On July 1, 1863, Confederate General James Ewell Brown Stuart ordered the burning of the United States Cavalry Barracks at Carlisle, Pennsylvania. Almost one year later, U.S. General David Hunter had the Virginia Military Institute torched at his order on on June 12, 1864. The targets of both generals were legitimate acts of war against military installations of their opponents. However, while Stuart’s actions are relegated to the footnotes of history, Hunter’s burning of VMI has attracted widespread condemnation since the act occurred. The outcry against Hunter was not doubt heightened because of his unjustified destruction of private residences throughout his tenure as commander of the Department of West Virginia. Nevertheless, the burning of VMI, although a military training facility of the Confederacy that had sent troops into the battle of New Market less than a month before its destruction, was viewed as an atrocity along the same lines of the burning of private residences.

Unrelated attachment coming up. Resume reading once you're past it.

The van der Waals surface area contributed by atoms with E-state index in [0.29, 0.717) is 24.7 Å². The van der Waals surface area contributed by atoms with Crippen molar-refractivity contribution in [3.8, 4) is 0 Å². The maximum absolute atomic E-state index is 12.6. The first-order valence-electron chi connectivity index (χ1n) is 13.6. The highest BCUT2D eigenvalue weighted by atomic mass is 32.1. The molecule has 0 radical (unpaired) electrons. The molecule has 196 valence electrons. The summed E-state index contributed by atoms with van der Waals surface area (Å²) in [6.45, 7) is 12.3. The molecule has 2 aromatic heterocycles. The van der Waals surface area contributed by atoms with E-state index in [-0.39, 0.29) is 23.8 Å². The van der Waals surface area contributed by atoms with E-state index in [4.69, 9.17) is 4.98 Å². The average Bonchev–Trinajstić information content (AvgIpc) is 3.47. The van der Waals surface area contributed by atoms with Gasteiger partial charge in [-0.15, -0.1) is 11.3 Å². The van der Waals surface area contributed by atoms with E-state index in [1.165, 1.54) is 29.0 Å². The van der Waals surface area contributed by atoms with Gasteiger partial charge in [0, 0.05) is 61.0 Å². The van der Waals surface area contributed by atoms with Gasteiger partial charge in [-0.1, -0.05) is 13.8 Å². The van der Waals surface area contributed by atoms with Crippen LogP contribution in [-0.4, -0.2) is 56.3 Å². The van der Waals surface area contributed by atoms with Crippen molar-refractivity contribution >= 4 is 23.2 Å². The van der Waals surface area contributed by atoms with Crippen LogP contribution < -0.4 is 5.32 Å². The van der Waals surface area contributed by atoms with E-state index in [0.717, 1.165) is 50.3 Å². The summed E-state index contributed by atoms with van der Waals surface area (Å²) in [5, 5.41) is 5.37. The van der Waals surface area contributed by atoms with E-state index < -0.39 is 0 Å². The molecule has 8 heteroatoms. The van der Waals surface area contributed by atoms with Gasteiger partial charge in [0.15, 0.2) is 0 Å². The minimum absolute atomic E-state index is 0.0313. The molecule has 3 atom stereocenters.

In the South however, the extreme animus toward Hunter predated his actions in the Shenandoah Valley. On May 9, 1862, Hunter decreed all slaves within his command, the Department of the South which encompassed SC, GA and FL, freed. This action not only outraged the South but created political trouble in the North for Abraham Lincoln, who rescinded Hunter’s order only months before he issued his own Emancipation Proclamation. Hunter further enraged Southerners by enlisting African-Americans as soldiers in the Union Army.
The Confederacy responded to Hunter’s actions by declaring him an outlaw who would be executed as a felon for arming and organizing slaves for a rebellion against there masters. One Southern newspaper described Hunter as “a cold blooded abolition miscreant” who served Abraham Lincoln, the “Imperial Gorilla” who ruled the “brutish and degraded North.” In attempting to free the slaves within his Department and organizing and training black men for military service, Hunter had gained the ire of the Confederacy long before putting the torch to VMI in 1864. His destruction in the Valley only added to the contempt in which Southerners held him.
To be continued….